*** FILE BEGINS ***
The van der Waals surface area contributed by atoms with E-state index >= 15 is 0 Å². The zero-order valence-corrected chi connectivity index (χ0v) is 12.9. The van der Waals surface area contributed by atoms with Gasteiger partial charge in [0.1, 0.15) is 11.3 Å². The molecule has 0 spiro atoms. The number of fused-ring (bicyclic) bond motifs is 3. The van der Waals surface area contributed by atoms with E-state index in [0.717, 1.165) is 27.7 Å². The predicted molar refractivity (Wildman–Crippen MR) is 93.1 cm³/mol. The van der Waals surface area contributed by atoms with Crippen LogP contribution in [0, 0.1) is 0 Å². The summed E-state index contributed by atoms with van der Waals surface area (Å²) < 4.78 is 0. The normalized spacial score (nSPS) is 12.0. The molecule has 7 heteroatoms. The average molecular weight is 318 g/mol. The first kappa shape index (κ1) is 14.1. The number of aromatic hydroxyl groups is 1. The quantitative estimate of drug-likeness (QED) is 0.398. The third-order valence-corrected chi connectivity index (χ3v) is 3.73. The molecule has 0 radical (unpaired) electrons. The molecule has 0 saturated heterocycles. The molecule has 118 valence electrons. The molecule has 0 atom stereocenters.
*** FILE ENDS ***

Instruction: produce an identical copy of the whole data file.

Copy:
The van der Waals surface area contributed by atoms with E-state index >= 15 is 0 Å². The zero-order valence-corrected chi connectivity index (χ0v) is 12.9. The van der Waals surface area contributed by atoms with Gasteiger partial charge in [0.1, 0.15) is 11.3 Å². The molecule has 0 spiro atoms. The number of fused-ring (bicyclic) bond motifs is 3. The van der Waals surface area contributed by atoms with E-state index in [0.717, 1.165) is 27.7 Å². The predicted molar refractivity (Wildman–Crippen MR) is 93.1 cm³/mol. The van der Waals surface area contributed by atoms with Crippen LogP contribution in [0, 0.1) is 0 Å². The summed E-state index contributed by atoms with van der Waals surface area (Å²) < 4.78 is 0. The normalized spacial score (nSPS) is 12.0. The molecule has 7 heteroatoms. The average molecular weight is 318 g/mol. The first kappa shape index (κ1) is 14.1. The number of aromatic hydroxyl groups is 1. The quantitative estimate of drug-likeness (QED) is 0.398. The third-order valence-corrected chi connectivity index (χ3v) is 3.73. The molecule has 0 radical (unpaired) electrons. The molecule has 0 saturated heterocycles. The molecule has 118 valence electrons. The molecule has 0 atom stereocenters.